In most cases, especially for steam locomotives, this figure is a calculated, not measured one.
The normal formula used (for a 2 cylinder locomotive) is:
As with any physical formula, consistent units of measurement are required: pressure in psi and lengths in inches give tractive effort in lbf, while pressure in Pa and lengths in metres give tractive effort in N.
The constant 0.85 was the Association of American Railroads (AAR) standard for such calculations, and certainly over-estimated the efficiency of some locomotives and underestimated that of others. Modern, roller bearing fitted locomotives were probably underestimated in this calculation.
European designers used a constant of 0.6 instead of 0.85, so the two cannot be directly compared without a conversion factor. In Britain, the main-line railways generally used a constant of 0.85 but builders of industrial locomotives often used a lower figure, typically 0.75.
The actual starting tractive effort depends on the position in which the wheels have stopped; the above formula can give the average, maximum or minimum over a wheel revolution depending on the choice of constant c.
Tractive effort is the figure most often quoted when people are comparing the power of different steam locomotives, but the use can be misleading, because tractive effort shows the ability to start a train, not the ability to do work by hauling it. Possibly the highest figure for starting tractive effort ever recorded was for the Virginian Railway's 2-8-8-8-4 Triplex locomotive, which in simple expansion mode had a starting T.E. of 199,560 lbf (888 kN) — but this did not translate into power, for the boiler was undersized and could not produce enough steam to haul at speeds over 5 mph (8 km/h).
Of more successful large steam locomotives, those with the highest rated starting tractive effort were the Virginian Railway AE-class 2-10-10-2s, at 176,000 lbf (783 kN) in simple-expansion mode. The Union Pacific's famous Big Boys had a starting T.E. of 135,375 lbf (602 kN); the Norfolk & Western's Y5, Y6, Y6a, and Y6b class 2-8-8-2s had a starting T.E. of 152,206 lbf (677 kN) in simple expansion mode (later modified, resulting in a claimed T.E. of 170,000 lbf (756 kN)); and the Pennsylvania Railroad's freight Duplex Q2 attained 114,860 lbf (511 kN) — the highest for a rigid framed locomotive. Later two cylinder passenger locomotives were generally 70,000 to 80,000 lbf (300 to 350 kN) of T.E.
For a diesel-electric locomotive or electric locomotive, starting tractive effort can be calculated from the stall torque of the traction motors (the turning force it can produce while at a dead stop), the gearing, and the wheel diameter. For a diesel-hydraulic locomotive the starting tractive effort depends on the stall torque of the torque converter, which can be very large.
A related statistic is a locomotive's factor of adhesion, which is simply the weight on the locomotive's driving wheels divided by the starting tractive effort.
For a locomotive to accelerate from a stationary position, it must apply a force to overcome the inertia of the train, along with the frictional forces in the form of mechanical friction, and wind resistance as the train accelerates. In order for this to occur a particularly high tractive effort is required, usually the maximum tractive effort of the engine is applied. This means that the engine works to produce the highest possible force that it can exert onto the wheels to cause movement or motion. Few engines can maintain work at the maximum tractive effort for very long, but neither is it usually necessary for an engine to do this. Once the train is running at a constant velocity the train no longer needs to overcome its inertia to remain at the same velocity, and hence must only provide power to compensate for frictional forces. This leads to one potential upper limit on the speed a locomotive can haul a train at, once the force due to wind resistance becomes greater than the tractive effort the locomotive can supply (fluid drag increases with the square of velocity), the locomotive cannot accelerate the train anymore (in reality the situation is more complicated than this due to a number of mechanical considerations).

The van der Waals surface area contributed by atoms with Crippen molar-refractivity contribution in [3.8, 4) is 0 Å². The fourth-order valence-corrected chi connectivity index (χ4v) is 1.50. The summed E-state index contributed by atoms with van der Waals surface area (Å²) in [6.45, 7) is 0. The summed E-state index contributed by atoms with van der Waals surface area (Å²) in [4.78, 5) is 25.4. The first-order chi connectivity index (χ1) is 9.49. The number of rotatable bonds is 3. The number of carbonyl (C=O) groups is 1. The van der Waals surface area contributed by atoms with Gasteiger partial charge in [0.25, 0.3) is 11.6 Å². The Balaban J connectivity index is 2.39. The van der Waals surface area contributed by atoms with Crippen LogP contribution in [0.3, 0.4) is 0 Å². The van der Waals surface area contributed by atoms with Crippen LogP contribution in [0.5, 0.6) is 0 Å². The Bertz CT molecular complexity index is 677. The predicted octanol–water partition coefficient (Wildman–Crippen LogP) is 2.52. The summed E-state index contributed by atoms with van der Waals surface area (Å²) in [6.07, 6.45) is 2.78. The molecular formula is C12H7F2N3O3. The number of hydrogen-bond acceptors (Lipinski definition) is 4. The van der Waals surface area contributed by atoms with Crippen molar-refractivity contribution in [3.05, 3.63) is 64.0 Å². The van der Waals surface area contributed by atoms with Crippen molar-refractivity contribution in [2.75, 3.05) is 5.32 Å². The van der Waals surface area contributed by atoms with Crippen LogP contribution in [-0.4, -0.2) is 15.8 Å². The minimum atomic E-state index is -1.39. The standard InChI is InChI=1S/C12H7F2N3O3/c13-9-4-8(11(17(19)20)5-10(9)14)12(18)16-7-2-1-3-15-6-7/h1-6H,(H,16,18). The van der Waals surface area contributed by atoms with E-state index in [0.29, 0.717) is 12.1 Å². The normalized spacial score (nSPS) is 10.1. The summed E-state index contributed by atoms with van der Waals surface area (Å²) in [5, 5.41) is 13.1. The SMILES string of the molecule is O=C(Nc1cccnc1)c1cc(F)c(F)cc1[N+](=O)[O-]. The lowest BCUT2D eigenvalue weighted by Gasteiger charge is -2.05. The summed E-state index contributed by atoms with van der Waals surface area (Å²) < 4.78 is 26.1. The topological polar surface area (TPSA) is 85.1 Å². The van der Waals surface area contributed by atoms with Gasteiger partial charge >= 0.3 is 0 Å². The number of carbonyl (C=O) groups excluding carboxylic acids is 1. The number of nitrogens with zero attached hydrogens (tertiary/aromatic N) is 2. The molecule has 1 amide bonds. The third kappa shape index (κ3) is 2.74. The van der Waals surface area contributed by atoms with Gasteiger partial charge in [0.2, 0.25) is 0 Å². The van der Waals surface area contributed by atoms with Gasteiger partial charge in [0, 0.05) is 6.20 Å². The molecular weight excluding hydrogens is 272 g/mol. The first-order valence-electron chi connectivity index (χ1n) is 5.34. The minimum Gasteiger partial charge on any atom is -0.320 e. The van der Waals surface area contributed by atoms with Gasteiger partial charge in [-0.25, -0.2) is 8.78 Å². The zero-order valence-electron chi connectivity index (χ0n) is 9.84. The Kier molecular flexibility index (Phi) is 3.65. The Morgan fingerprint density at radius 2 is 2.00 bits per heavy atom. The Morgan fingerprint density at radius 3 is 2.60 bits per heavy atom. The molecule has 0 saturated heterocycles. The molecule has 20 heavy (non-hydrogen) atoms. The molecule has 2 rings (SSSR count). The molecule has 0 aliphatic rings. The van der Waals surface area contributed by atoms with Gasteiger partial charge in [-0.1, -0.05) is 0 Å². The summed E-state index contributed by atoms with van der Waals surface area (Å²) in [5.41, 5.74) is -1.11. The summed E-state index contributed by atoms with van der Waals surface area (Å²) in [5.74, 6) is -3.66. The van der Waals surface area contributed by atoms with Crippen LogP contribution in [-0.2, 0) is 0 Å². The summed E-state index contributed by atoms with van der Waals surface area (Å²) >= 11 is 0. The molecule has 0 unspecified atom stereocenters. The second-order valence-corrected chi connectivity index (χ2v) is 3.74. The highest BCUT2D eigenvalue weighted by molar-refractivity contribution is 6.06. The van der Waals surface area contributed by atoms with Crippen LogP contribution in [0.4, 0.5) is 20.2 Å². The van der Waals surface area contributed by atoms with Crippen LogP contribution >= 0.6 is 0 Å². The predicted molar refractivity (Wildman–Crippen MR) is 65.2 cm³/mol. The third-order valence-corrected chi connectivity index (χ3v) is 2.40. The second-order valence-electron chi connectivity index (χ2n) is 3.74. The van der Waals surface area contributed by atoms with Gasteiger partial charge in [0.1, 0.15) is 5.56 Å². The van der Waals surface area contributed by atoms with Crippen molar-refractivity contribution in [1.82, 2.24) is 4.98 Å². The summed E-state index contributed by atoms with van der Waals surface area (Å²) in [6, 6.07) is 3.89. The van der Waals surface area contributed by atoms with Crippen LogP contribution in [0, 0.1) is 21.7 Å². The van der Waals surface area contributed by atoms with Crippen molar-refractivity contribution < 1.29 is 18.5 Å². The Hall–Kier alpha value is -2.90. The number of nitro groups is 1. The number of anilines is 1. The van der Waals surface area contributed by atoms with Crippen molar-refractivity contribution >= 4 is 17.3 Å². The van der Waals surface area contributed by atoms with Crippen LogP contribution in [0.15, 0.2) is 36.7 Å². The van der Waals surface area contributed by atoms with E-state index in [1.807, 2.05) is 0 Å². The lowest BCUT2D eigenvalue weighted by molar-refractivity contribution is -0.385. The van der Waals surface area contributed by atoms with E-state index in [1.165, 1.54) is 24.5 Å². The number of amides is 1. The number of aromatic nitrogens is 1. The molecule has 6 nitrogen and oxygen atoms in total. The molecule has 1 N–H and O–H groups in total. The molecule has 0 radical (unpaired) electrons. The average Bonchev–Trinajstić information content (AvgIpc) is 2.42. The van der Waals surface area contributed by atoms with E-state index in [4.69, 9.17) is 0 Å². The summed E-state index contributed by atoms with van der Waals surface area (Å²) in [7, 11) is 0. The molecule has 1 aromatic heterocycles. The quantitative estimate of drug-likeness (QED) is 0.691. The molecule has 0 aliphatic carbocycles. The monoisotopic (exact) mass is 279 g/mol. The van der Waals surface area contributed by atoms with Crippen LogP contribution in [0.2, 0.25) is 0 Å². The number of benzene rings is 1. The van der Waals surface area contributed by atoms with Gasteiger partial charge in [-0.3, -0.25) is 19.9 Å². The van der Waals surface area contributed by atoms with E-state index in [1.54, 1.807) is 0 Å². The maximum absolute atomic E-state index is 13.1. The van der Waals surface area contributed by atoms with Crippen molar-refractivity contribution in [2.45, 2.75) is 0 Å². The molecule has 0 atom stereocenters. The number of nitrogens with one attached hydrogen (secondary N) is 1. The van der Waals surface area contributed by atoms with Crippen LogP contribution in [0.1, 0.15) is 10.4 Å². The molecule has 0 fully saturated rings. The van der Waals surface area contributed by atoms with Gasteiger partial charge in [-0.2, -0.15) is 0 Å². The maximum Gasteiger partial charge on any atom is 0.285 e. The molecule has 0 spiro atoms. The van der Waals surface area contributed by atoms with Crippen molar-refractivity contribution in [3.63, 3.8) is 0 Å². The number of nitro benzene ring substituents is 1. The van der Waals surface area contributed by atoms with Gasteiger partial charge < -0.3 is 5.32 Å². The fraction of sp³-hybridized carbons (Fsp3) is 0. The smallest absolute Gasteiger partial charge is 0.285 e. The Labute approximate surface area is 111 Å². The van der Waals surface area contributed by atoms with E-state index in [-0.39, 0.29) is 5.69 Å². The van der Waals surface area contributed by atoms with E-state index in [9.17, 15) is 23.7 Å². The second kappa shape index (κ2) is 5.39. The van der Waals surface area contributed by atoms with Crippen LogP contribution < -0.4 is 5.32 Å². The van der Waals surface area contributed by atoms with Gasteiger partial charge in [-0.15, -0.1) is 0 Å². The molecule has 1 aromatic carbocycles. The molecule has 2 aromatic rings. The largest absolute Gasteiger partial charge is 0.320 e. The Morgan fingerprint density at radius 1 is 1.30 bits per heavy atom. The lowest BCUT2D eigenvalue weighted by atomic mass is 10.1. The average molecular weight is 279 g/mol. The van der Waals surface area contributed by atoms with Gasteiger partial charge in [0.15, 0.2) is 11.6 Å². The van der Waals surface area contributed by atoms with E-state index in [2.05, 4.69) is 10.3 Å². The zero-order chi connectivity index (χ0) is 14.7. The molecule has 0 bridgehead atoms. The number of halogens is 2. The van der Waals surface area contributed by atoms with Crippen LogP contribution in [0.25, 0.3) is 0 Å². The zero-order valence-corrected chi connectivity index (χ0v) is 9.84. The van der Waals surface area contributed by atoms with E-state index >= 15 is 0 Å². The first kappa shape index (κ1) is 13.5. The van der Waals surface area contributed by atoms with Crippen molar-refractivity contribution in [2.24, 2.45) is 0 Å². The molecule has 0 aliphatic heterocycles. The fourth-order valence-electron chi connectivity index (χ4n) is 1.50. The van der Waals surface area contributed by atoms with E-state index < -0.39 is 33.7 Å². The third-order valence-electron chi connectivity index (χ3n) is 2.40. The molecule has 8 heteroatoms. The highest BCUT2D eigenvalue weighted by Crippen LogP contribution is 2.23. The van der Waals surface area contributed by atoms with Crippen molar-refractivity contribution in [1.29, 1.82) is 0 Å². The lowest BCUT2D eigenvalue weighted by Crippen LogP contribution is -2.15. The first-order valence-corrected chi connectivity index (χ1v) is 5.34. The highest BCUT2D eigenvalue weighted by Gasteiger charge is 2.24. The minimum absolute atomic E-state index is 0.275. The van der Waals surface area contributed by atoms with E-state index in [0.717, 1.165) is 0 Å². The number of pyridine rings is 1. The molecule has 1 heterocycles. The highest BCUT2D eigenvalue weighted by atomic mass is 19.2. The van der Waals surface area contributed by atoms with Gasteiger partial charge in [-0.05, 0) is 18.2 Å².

A table to illustrate the speed the maximum tractive effort, continuous tractive effort and the speed at which the tractive effort should be reduced on a selection of trains operating in the United Kingdom:
|Class||Type||Top speed|| Maximum |
| Speed to |
| Continuous |
| Maximum |
|Class 08||Shunter||15||156 kN||8.8 mph||49 kN||194 kW||49.6 - 50.4 t|
|Class 33||Passenger||85||200 kN||17.5 mph||116 kN||906 kW||77.7 t|
|Class 56||Light freight||80||275 kN||16.8 mph||240 kN||1790kW||125.2 t|
|Class 58||Light freight||80||275 kN||17.4 mph||240 kN||1780 kW||130 t|
|Class 59||Heavy freight||60 or 75||506 kN||14.3 mph||291 kN||1889 kW||121 t|
|Class 60||Heavy freight||60||500 kN||17.4 mph||336 kN||1800 kW||129-131 t|
|Class 66||Heavy freight||75||409 kN||15.9 mph||260 kN||1850 kW||126 t|
|Class 67||Light freight||125||200||141 kN||?? mph||90 kN||1860 kW||90 t|
In general, it is more common for heavy freight trains (such as Class 59, Class 60 and Class 66 locomotives) to have a high maximum tractive effort due to the mass which they haul. Light freight trains (such as Class 56, Class 58 and Class 67 locomotives) and passenger trains (such as Class 33 and Class 43 / Intercity High Speed Train locomotives) usually have much lower maximum tractive efforts.
The tractive effort for steam locomotives is multiplied by 1.5 for 3-cylinder engines and by 2 for 4-cylinder engines.
In the case of compound locomotives the tractive effort is calculated using the dimensions of the low-pressure cylinder(s) with a constant of 0.80 instead of 0.85.